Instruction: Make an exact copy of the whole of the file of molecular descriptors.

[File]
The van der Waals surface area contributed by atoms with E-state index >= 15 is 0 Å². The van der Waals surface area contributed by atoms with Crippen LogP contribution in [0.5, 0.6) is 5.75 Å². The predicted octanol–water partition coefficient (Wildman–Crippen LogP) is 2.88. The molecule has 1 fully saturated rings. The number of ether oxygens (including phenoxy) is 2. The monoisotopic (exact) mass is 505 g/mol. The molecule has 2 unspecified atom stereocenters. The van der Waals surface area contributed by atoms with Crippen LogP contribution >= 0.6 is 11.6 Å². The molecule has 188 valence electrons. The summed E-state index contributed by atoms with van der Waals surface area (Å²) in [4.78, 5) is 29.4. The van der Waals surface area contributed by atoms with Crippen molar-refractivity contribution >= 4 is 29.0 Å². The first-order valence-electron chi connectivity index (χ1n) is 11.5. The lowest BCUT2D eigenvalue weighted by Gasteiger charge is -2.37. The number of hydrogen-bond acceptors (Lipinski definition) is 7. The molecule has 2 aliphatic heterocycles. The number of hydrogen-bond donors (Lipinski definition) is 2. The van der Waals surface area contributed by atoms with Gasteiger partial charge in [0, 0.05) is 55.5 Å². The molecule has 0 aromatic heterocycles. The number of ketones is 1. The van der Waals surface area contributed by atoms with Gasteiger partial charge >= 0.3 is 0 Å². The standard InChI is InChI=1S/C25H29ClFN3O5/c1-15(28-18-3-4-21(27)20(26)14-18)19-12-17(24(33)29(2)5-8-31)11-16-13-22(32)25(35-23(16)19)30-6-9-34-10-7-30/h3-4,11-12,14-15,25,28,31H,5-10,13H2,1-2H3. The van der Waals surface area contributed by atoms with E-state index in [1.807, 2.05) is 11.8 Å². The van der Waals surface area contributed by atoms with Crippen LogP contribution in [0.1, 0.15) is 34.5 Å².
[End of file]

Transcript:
The van der Waals surface area contributed by atoms with E-state index >= 15 is 0 Å². The van der Waals surface area contributed by atoms with Crippen LogP contribution in [0.5, 0.6) is 5.75 Å². The predicted octanol–water partition coefficient (Wildman–Crippen LogP) is 2.88. The molecule has 1 fully saturated rings. The number of ether oxygens (including phenoxy) is 2. The monoisotopic (exact) mass is 505 g/mol. The molecule has 2 unspecified atom stereocenters. The van der Waals surface area contributed by atoms with Crippen LogP contribution >= 0.6 is 11.6 Å². The molecule has 188 valence electrons. The summed E-state index contributed by atoms with van der Waals surface area (Å²) in [4.78, 5) is 29.4. The van der Waals surface area contributed by atoms with Crippen molar-refractivity contribution >= 4 is 29.0 Å². The first-order valence-electron chi connectivity index (χ1n) is 11.5. The lowest BCUT2D eigenvalue weighted by Gasteiger charge is -2.37. The number of hydrogen-bond acceptors (Lipinski definition) is 7. The molecule has 2 aliphatic heterocycles. The number of hydrogen-bond donors (Lipinski definition) is 2. The van der Waals surface area contributed by atoms with Gasteiger partial charge in [0, 0.05) is 55.5 Å². The molecule has 0 aromatic heterocycles. The number of ketones is 1. The van der Waals surface area contributed by atoms with Gasteiger partial charge >= 0.3 is 0 Å². The standard InChI is InChI=1S/C25H29ClFN3O5/c1-15(28-18-3-4-21(27)20(26)14-18)19-12-17(24(33)29(2)5-8-31)11-16-13-22(32)25(35-23(16)19)30-6-9-34-10-7-30/h3-4,11-12,14-15,25,28,31H,5-10,13H2,1-2H3. The van der Waals surface area contributed by atoms with E-state index in [1.807, 2.05) is 11.8 Å². The van der Waals surface area contributed by atoms with Crippen LogP contribution in [0.1, 0.15) is 34.5 Å².